"Are you breastfeeding?"
"Yes. I was going to wait until I stopped breastfeeding before taking care of this, but my husband forced me to come."
The surgeon laughed and said, "From the biopsy, it looks like this is a hamartoma, which is a benign tumor. But we won't know for sure that it's benign. The growth concerns me. You should've had this removed years ago."
After Kyra was born, my husband said, "You're a hypocrite. You graduated from Harvard School of Public Health. We founded The Hepatitis B Initiative. We're both public health professionals." Daily, I advocated for others to get screened and vaccinated for hepatitis B. "Don't find out too late! Like my mom and brother," I would urge. My brother, Jon-Jon , was only seventeen years old when he was diagnosed with liver cancer caused by hepatitis B. He died a little over a year after his diagnosis. Losing him first, then my mom to the same disease in a span of three years, forced me into this life of preaching prevention. And yet, somehow the rules didn't apply to me, at least not until my husband said, "Do it for Kyra, do it for me."
"It's benign, though," I said to the surgeon.
"Well, biopsies only sample a very tiny piece of the tumor. Do you know if it got bigger since you've been breastfeeding?"
"Um. I don't know."
"Are you doing breast self exams?"
"No. I don't want to know." I felt certain that I would be diagnosed with cancer, too. That was the kind of luck my family had.
"It's always better to know. Okay, let me take a look and I'll give you my recommendation." During the exam, Kyra swung her arms as high as she could stretch and then slapped them on her pudgy legs. She interrupted the surgeon with trills of laughter.
I left the doctor's office with Kyra pressed against my chest. I buried my nose in lavender-scented baby-shampooed hair, grateful that she was there to soften what I ultimately knew would be the surgeon's verdict: excise the hamartoma.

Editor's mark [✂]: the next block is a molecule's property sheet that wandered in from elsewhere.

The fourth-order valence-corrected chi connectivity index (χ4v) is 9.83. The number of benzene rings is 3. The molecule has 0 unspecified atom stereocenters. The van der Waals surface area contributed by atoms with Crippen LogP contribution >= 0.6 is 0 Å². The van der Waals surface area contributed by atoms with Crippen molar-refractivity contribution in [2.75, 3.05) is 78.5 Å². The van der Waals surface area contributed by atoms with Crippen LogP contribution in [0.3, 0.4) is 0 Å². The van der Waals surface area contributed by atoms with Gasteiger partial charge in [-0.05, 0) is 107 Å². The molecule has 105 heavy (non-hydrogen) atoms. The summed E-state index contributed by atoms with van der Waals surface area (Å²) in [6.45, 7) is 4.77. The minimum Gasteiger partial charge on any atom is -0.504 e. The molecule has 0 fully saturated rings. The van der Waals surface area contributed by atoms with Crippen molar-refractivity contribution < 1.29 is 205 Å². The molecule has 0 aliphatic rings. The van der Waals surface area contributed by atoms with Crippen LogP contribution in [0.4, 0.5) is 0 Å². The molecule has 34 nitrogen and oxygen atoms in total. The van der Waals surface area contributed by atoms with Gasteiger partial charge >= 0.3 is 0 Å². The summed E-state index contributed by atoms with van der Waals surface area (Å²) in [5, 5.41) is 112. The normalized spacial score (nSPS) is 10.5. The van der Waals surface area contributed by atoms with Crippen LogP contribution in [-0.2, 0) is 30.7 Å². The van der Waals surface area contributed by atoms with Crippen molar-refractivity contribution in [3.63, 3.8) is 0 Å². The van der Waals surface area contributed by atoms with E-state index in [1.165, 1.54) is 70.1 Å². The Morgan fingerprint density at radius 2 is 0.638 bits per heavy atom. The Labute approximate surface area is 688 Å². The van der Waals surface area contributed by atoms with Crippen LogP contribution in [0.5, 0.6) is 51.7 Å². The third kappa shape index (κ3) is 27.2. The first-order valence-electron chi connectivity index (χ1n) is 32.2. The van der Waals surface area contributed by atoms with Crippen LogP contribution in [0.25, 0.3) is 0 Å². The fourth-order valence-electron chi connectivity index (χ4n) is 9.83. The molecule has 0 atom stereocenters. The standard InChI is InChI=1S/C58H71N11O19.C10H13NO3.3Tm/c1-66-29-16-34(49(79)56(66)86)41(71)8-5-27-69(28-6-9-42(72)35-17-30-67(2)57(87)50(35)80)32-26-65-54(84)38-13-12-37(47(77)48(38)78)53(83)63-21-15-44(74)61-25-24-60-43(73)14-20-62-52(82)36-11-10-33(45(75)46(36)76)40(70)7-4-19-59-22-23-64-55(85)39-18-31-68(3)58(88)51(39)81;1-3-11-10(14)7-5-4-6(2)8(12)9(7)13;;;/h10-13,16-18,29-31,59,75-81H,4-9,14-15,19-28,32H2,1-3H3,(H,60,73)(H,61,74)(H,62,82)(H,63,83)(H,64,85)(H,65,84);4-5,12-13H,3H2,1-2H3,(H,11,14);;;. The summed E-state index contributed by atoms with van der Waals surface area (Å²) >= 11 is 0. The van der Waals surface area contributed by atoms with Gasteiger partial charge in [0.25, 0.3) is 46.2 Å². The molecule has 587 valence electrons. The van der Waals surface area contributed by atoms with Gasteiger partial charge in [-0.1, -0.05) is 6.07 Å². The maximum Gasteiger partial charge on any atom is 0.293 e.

A month after the surgeon's recommendation, I asked my husband, "Do you think MaMa or Jon-Jon wanted to know they had cancer?" I knew my benign breast lump could not possibly compare to a seventeen-year-old facing death or a mother watching her youngest child die, knowing she carried the same virus. And yet, the fear of confirming whether I had cancer or not made me wonder. When do we choose to be silent? And when does choosing silence hurt ourselves? I stalled with indecision about the surgery, searching through MaMa's sketches, words, and photographs for an answer.
I owned only a few of her sketches quickly rendered on scraps of paper, scattered among my files. I never looked closely at her portraits before, because she was so speedy with them. She often told us to "freeze" so she could capture an expression or moment. In a few seconds, she would produce an image, which she rarely showed us. After all, they were private, something for her to treasure.
On a torn, browning notebook page, I discovered a young Jon-Jon. His left arm strapped by hospital tape to a board, an I.V. trailing from his fingertips. A flowered hospital gown draped across his body. His eyes were closed, as if in deep meditation. He was a professional patient, at peace with being in and out of hospitals since his birth. He looked loved. He seemed brave. MaMa taught me the power of art, how it could safeguard, sustain, and mean something different to each beholder.
In journals, written during the time of Jon-Jon 's illness, MaMa did not mention "hepatitis B." The pages were scrawled with a mother's worried handwriting, offering minute details of what Jon-Jon ate that day or frustrations about a daughter not answering her dormitory phone.
When my husband was away on a business trip and Kyra curled up beside me, twisting a strand of my hair in her tiny fingers, I understood how lonely MaMa might have been.
MaMa wanted me close, even before Jon-Jon was diagnosed with cancer. I couldn't wait to leave home. "Let's make a compromise," MaMa said at the end of a series of arguments about which college I should attend. "If you go to UCLA, then you can stay in the dorms." Sealing my college acceptance form in an envelope, I ran down the stairs like a bird stretching her new wings, testing their limits, while inside MaMa threw herself onto her bed. UCLA was only an hour away, but it felt like her best friend was leaving.
A few months after I settled into the dorms, Jon-Jon phoned me in the middle of the night gasping from pain. My parents were out of town. He could barely speak between breaths with his tongue clamped to the roof of his mouth. "Don't tell. Mom. Dad. O-kay?"
But I did anyway. I was as determined as the surgeon who walked slowly toward my mother, father, and I with a cup of coffee in his hands and said, "Not good at all. The tumor is malignant. He has hepatocellular carcinoma. Liver cancer."